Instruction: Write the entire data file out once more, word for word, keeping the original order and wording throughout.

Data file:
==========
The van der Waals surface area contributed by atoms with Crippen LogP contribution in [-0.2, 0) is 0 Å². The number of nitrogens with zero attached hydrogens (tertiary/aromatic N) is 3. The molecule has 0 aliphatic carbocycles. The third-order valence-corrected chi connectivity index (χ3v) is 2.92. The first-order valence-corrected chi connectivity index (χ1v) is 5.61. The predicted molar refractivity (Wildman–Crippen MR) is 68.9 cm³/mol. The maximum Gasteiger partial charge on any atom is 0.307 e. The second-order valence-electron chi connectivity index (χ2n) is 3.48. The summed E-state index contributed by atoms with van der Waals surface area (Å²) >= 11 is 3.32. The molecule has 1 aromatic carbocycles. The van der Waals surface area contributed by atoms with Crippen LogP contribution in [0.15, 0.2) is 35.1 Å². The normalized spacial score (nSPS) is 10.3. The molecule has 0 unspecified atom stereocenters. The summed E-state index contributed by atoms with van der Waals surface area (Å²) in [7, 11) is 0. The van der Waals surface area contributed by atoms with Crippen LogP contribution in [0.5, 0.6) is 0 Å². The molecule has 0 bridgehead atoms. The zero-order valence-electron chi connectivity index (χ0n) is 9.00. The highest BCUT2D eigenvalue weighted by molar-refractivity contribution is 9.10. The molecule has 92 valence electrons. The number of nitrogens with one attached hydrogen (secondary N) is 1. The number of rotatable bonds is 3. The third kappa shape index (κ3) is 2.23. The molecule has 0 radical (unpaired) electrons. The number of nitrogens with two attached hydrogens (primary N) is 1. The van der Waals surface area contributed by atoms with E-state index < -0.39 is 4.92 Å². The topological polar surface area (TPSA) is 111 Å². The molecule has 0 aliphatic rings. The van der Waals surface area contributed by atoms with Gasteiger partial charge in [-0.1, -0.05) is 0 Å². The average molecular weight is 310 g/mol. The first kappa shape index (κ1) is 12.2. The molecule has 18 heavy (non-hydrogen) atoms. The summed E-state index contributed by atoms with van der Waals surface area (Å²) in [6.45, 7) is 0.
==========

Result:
The van der Waals surface area contributed by atoms with Crippen LogP contribution in [-0.2, 0) is 0 Å². The number of nitrogens with zero attached hydrogens (tertiary/aromatic N) is 3. The molecule has 0 aliphatic carbocycles. The third-order valence-corrected chi connectivity index (χ3v) is 2.92. The first-order valence-corrected chi connectivity index (χ1v) is 5.61. The predicted molar refractivity (Wildman–Crippen MR) is 68.9 cm³/mol. The maximum Gasteiger partial charge on any atom is 0.307 e. The second-order valence-electron chi connectivity index (χ2n) is 3.48. The summed E-state index contributed by atoms with van der Waals surface area (Å²) >= 11 is 3.32. The molecule has 1 aromatic carbocycles. The van der Waals surface area contributed by atoms with Crippen LogP contribution in [0.15, 0.2) is 35.1 Å². The normalized spacial score (nSPS) is 10.3. The molecule has 0 unspecified atom stereocenters. The summed E-state index contributed by atoms with van der Waals surface area (Å²) in [7, 11) is 0. The van der Waals surface area contributed by atoms with Crippen LogP contribution in [0.5, 0.6) is 0 Å². The molecule has 0 bridgehead atoms. The zero-order valence-electron chi connectivity index (χ0n) is 9.00. The highest BCUT2D eigenvalue weighted by molar-refractivity contribution is 9.10. The molecule has 92 valence electrons. The number of nitrogens with one attached hydrogen (secondary N) is 1. The number of rotatable bonds is 3. The third kappa shape index (κ3) is 2.23. The molecule has 0 radical (unpaired) electrons. The number of nitrogens with two attached hydrogens (primary N) is 1. The van der Waals surface area contributed by atoms with E-state index < -0.39 is 4.92 Å². The topological polar surface area (TPSA) is 111 Å². The molecule has 0 aliphatic rings. The van der Waals surface area contributed by atoms with Gasteiger partial charge in [-0.1, -0.05) is 0 Å². The average molecular weight is 310 g/mol. The first kappa shape index (κ1) is 12.2. The molecule has 18 heavy (non-hydrogen) atoms. The summed E-state index contributed by atoms with van der Waals surface area (Å²) in [6.45, 7) is 0.